Backup and restore in Azure SQL Data Warehouse

Learn how backup and restore works in Azure SQL Data Warehouse. Use data warehouse backups to restore your data warehouse to a restore point in the primary region. Use geo-redundant backups to restore to a different geographical region.

What is backup and restore?

A data warehouse backup is the copy of your database that you can use to restore a data warehouse. Since SQL Data Warehouse is a distributed system, a data warehouse backup consists of many files that are located in Azure storage. A data warehouse backup includes both local database snapshots and geo-backups of all the databases and files that are associated with a data warehouse.

A data warehouse restore is a new data warehouse that is created from a backup of an existing or deleted data warehouse. The restored data warehouse re-creates the backed-up data warehouse at a specific time. Restoring your data warehouse is an essential part of any business continuity and disaster recovery strategy because it re-creates your data after accidental corruption or deletion.

Both local and geographical restores are part of SQL Data Warehouse's disaster recovery capabilities.

Local snapshot backups

Local snapshot backups are a built-in feature of the service. You do not have to enable them.

SQL Data Warehouse takes snapshots of your data warehouse throughout the day. Snapshots are available for seven days. SQL Data Warehouse supports an eight hour recovery point objective (RPO). You can restore your data warehouse in the primary region to any one of the snapshots taken in the past seven days.

To see when the last snapshot started, run this query on your online SQL Data Warehouse.

select   top 1 *
from     sys.pdw_loader_backup_runs 
order by run_id desc

Snapshot retention when a data warehouse is paused

SQL Data Warehouse does not create snapshots and does not expire snapshots while a data warehouse is paused. The snapshot age does not change while the data warehouse is paused. Snapshot retention is based on the number of days the data warehouse is online, not calendar days.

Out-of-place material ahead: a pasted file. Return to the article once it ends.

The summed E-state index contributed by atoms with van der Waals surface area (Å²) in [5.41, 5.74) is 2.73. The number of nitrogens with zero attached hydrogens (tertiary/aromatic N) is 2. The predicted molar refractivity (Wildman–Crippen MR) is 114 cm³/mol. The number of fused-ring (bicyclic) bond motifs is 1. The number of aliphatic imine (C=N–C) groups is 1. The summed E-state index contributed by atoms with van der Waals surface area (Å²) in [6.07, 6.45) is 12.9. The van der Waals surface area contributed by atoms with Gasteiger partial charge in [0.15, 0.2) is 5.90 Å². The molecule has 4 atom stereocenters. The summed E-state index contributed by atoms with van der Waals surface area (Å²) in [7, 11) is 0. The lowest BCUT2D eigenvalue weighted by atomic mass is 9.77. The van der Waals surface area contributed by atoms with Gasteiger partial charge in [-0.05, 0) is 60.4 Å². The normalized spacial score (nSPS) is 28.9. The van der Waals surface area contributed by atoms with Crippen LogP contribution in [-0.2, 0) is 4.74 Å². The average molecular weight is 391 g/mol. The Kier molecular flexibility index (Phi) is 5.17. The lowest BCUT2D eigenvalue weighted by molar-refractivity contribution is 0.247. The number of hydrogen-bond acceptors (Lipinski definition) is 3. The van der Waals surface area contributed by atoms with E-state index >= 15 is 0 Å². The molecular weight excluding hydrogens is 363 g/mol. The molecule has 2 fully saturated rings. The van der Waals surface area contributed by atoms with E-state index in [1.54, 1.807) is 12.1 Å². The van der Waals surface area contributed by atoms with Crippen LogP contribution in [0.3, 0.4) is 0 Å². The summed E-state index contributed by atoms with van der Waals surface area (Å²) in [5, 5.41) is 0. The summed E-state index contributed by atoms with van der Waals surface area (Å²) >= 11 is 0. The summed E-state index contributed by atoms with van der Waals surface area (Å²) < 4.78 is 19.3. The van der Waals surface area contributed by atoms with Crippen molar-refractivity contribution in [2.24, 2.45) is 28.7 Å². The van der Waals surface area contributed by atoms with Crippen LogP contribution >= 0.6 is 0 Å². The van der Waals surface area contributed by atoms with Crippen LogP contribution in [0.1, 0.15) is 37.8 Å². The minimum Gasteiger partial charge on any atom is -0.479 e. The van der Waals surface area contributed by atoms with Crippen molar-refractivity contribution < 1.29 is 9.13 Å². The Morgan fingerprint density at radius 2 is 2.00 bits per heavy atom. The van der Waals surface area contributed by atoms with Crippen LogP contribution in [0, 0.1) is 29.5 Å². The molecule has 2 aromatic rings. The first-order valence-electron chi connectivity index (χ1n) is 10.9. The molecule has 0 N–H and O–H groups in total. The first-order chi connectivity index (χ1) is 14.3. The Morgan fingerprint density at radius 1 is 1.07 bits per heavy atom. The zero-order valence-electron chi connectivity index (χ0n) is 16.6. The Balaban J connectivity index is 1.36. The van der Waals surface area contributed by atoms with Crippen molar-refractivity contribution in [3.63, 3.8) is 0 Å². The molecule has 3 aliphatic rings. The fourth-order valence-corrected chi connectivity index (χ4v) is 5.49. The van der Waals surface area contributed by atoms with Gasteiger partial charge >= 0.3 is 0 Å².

For example, if a snapshot starts October 1 at 4 pm and the data warehouse is paused October 3 at 4 pm, the snapshots are up to two days old. When the data warehouse comes back online the snapshot is two days old. If the data warehouse comes online October 5 at 4 pm, the snapshot is two days old and remains for five more days.

When the data warehouse comes back online, SQL Data Warehouse resumes new snapshots and expires snapshots when they have more than seven days of data.

Snapshot retention when a data warehouse is dropped

When you drop a data warehouse, SQL Data Warehouse creates a final snapshot and saves it for seven days. You can restore the data warehouse to the final restore point created at deletion.


If you delete a logical SQL server instance, all databases that belong to the instance are also deleted and cannot be recovered. You cannot restore a deleted server.


SQL Data Warehouse performs a geo-backup once per day to a paired data center. The RPO for a geo-restore is 24 hours. You can restore the geo-backup to a server in any other region where SQL Data Warehouse is supported. A geo-backup ensures you can restore data warehouse in case you cannot access the snapshots in your primary region.

Geo-backups are on by default. If your data warehouse is Gen1, you can opt out if you wish. You cannot opt out of geo-backups for Gen2 as data protection is a built-in gurantee.